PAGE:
Ching Shih, or Madame Ching (1775-1844), has been called the most successful pirate in history. For one thing, there was the sheer size of her operation: her Red Flag Fleet consisted of at least 40,000 pirates, with some estimates ranging as high as 80,000. In terms of power, she was unprecedented: the navies of China, Britain, and Portugal all tried to bring her down, and all failed. But perhaps Ching Shih’s greatest success was that, unlike most pirate captains, she got to retire from piracy with her life and treasure intact. When the Chinese authorities realized that they couldn’t defeat her by force of arms, they offered amnesty instead. Ching Shih negotiated an incredibly favorable settlement for herself and her fleet: everybody got full pardons, everybody got to keep their loot, and the officers were given commissions in the Chinese navy. Ching Shih herself retired from the sea with her riches, and spent the rest of her life running a gambling house.
1. Empress Chrysanthemum Jacket in blue. Eyewitnesses reported that high-ranking chiefs in the Red Flag Fleet wore silk brocade, so it stands to reason that Ching Shih, as the boss of the whole shebang, could afford the best.
2. Chinese officer’s hat. Also known as a Mandarin hat. This is a pretty nice hat, once you remove the regrettable braided queue. (Resolved: Hats should not come with attached hair.)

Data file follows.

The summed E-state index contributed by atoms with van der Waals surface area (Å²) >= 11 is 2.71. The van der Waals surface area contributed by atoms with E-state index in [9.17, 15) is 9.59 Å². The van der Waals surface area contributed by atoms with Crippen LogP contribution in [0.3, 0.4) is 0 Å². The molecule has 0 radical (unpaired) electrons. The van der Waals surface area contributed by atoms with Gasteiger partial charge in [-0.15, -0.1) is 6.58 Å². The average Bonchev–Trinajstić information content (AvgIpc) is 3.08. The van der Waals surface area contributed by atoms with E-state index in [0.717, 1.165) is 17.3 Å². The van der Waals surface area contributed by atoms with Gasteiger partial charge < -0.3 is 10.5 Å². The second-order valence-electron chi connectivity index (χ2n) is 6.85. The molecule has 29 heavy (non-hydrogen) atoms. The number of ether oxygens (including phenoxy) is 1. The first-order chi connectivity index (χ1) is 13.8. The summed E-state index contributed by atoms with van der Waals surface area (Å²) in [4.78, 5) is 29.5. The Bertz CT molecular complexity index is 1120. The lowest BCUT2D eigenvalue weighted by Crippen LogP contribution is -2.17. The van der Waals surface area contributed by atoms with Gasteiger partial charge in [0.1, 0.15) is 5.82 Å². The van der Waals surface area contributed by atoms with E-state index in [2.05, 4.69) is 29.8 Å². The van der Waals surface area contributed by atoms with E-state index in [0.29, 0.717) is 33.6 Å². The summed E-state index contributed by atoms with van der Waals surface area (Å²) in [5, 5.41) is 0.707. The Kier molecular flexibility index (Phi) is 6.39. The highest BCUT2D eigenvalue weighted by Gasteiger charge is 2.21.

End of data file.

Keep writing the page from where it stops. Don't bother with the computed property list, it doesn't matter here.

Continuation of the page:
3. Tai chi pants in dark blue. Blue cotton trousers were standard with Chinese soldiers and sailors in the period. Any loose fitting pants will work, since you’re going to tuck them into your leggings (next).
4. Wudang socks. These are sold as martial arts socks now, but they used to be standard garb in China.
5. Wudang shoes. Like the socks, these cotton shoes are a traditional Chinese basic now sold as martial arts gear.
6. Costume sword. This is from the Pirates of the Caribbean franchise.
And speaking of Pirates of the Caribbean: The character of Mistress Ching is said to be loosely based on Ching Shih, though actually the Pirates movies are set about a century earlier. Also, the real Ching Shih wasn’t blind and she wasn’t old. In fact, it’s fascinating to realize that Ching Shih was a young mother during her pirating days. She was in her twenties when she married into the pirate world, and in her early thirties when she rose to become the admiral of the Red Flag Fleet. At the height of her power in 1809, one of her children was a toddler and the other was about six. Talk about having it all!
Illustration credits: The background images in our main illustration are from an extraordinary Qing Dynasty scroll entitled “Pacifying the South China Sea.” This 18-meter scroll, now in the collection of the Hong Kong Maritime Museum, depicts the Chinese government’s campaign against Ching Shih’s pirate fleet from 1808 to 1810. The fanciful British illustration of Ching Shih is from the book History of the Pirates of all Nations, published in 1836. The 1887 woodcut illustration of a pirate is entitled “Capture of a notorious pirate, Chang Yeh, at Hong Kong.” The miniature figurine of a Qing Dynasty soldier is from the Wargames Foundry and was sculpted by Michael & Alan Perry.